As we face another 5 years of right-wing government, with the promise of £12bn of cuts to be levied on both working-age people still receiving state benefits and 4 of the 12 beds at the NHS hospital risking closure, it’s hard to even be entertained by The Happy, Happy, Buy, Buy, Buy Show on Sky Mandatory. Instead I find myself trying to work out where things went wrong for Labour in 2020.
I suppose that, like Nigel Farage’s ill-fated belief that he could return from the dead, the seed for Labour’s very public splat on the tarmac outside the Houses of Parliament was sown in the 2015 election. If you’re too young to remember that year, or if you’re one of the many millions of victims of Tim Farron’s memory-erasing experiments, Labour went in to the election blooming with optimism that they’d come a close enough 2nd to form a rag-tag left-of-centre government with the Lib Dems, the Greens, 5 ringers pretending to be Sinn Fein MPs and George Galloway on the promise of a crack at being education minister. Ah, how innocent their dreams seem now.
Their defeat at the hands of former Prime Minister (now chairman of HealthPay UK), David Cameron, led to the resignation of Labour leader Ed Miliband and an ill-fated leadership contest. For reasons that have largely been obscured by Farron’s neural rewriter and the Great UKIP Internet Purge of ’16 the main campaign battlegrounds were Labour agreeing to make the poor poorer, Labour accepting blame for things that weren’t really their fault, Labour accidentally printing right-wing slogans on mugs, then accidentally distributing them, then accidentally pretending they were party policy, bacon sandwich eating and the monolith from 2001: A space odyssey.
None of this makes much sense now, but what we do know is that four candidates rose up to do battle for the Labour leadership; one who believed the party was too far right, one who believed the party was too far left and two who thought that was an excellent question and they were committed to delivering a full and satisfying answer when they were party leader.
What followed next we all remember too well…except those of us getting our water from one of the supplies that Farron got his hands on…the first border skirmishes, troops being withdrawn from France to lay siege to tartan-occupied Carlisle, Cameron and Osborne having to resign after their Weekend at Bernie’s shenanigans during the Queen’s speech, the forced abdication of Charles III by forces loyal to The Express and the great American implosion.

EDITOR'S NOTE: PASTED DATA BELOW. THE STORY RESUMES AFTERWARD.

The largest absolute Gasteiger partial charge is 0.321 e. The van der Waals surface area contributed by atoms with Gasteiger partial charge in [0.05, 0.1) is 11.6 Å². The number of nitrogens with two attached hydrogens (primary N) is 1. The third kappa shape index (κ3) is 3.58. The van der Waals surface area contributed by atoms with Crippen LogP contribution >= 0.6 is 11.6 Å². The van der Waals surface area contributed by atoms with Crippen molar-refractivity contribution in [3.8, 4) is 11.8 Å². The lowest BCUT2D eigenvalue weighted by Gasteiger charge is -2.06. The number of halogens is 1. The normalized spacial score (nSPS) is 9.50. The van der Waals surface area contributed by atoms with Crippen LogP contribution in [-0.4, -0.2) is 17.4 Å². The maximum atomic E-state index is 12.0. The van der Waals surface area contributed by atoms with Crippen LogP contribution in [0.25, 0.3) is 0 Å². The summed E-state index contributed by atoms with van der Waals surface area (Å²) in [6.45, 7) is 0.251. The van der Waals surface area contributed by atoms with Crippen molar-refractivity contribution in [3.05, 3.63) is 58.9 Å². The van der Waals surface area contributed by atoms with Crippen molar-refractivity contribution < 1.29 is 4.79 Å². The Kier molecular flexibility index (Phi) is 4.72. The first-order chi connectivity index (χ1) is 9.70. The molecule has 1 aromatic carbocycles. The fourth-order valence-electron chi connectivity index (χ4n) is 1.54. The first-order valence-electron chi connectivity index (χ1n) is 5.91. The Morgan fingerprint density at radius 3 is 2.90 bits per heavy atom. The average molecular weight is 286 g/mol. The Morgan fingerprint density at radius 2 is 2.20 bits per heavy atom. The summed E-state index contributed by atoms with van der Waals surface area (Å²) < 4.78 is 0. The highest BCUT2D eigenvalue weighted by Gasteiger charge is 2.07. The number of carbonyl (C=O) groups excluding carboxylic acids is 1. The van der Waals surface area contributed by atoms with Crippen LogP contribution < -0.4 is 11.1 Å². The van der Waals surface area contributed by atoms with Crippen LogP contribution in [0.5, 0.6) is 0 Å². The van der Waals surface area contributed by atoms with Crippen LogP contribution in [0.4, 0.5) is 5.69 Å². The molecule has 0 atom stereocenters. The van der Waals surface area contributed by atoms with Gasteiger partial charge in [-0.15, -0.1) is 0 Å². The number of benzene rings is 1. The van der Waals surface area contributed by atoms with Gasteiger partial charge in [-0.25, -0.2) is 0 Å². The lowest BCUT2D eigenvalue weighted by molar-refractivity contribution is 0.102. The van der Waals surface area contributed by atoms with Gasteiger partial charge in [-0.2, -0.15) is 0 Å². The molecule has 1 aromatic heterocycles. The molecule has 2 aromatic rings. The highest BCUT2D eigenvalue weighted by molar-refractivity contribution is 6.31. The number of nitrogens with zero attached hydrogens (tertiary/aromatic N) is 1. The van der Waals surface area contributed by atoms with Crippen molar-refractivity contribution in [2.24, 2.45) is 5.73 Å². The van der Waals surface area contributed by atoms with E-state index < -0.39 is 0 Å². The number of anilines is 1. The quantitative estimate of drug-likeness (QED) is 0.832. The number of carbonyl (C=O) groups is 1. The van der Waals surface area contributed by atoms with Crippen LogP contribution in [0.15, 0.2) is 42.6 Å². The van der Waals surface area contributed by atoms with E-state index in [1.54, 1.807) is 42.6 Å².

In all of that the missed vote on the Labour leadership was background noise, the drawing up of battle-lines relegated to page 7. Before we knew it it was a period of civil war, rebel MPs, striking from a secret Islington base, had won their first victory against the evil Blairite empire and as 2015, became 2016 and then 2017 across the country red fought red and pink fought green. Ordinary hard-work families huddled in their homes, scared that not knowing the expected answer to, “What should the minimum wage be?” or “What’s your stance on immigration?” may earn them a vicious de-bearding or a beating with a condom full of low-fat yoghurt. By the time Sunderland became Frankieboylistan in November 2018 nobody was really sure if the outed MP had been Real Labour, Red Labour, Nu Labour or Just Fucking Labour, although all sides denied responsibility when Tom Watson ran into the Bridges shopping centre wired up with 20lbs of Semtex.
In late 2019 when Labour’s spiritual king, Neil Kinnock, returned to these shores to take charge we really began to feel that things might work out OK. The Labour parties buried their differences, and their thousands of dead, formed the Just Fucking Nu-Red-Labour alliance and gathered together to sing ‘We shall not be moved’ and play games of ‘Pin the eyebrows on Alistair Darling’. Even though the BBC was gone all was not well for the right; the Leftie Wars had reduced immigration to almost nothing, half of all remaining NHS staff had been killed when the motorbike they were on crashed into a fox hunt, the chancellor had been turned down for a Capital One credit card, the average house price in London was up to 78% of GDP and Katie Hopkins kept shouting about how she was voting for Boris Johnson and wouldn’t shut up. Now was the hour of the left!
Huddled here now, as the UKIP cyborgs, under the control of Sky-TVnet, sweep the area for lefties, liberals and poofs I think I can see where it all went wrong. If only those who opposed the dehumanising right hadn’t been so keen to vilify each other (as well as the matador), if only there’d been less hatred between them and more willingness to understand those who leant to the left, or to the right, or to unspecified, if only they’d been willing to be friends with difference, but with mutual respect and the spirit to say that, whoever won that damn contest, that they’d fall in behind them and make their Labour party one that could have taken on the Tories in 2020.
But they didn’t and I have to go now, something is knocking at my door.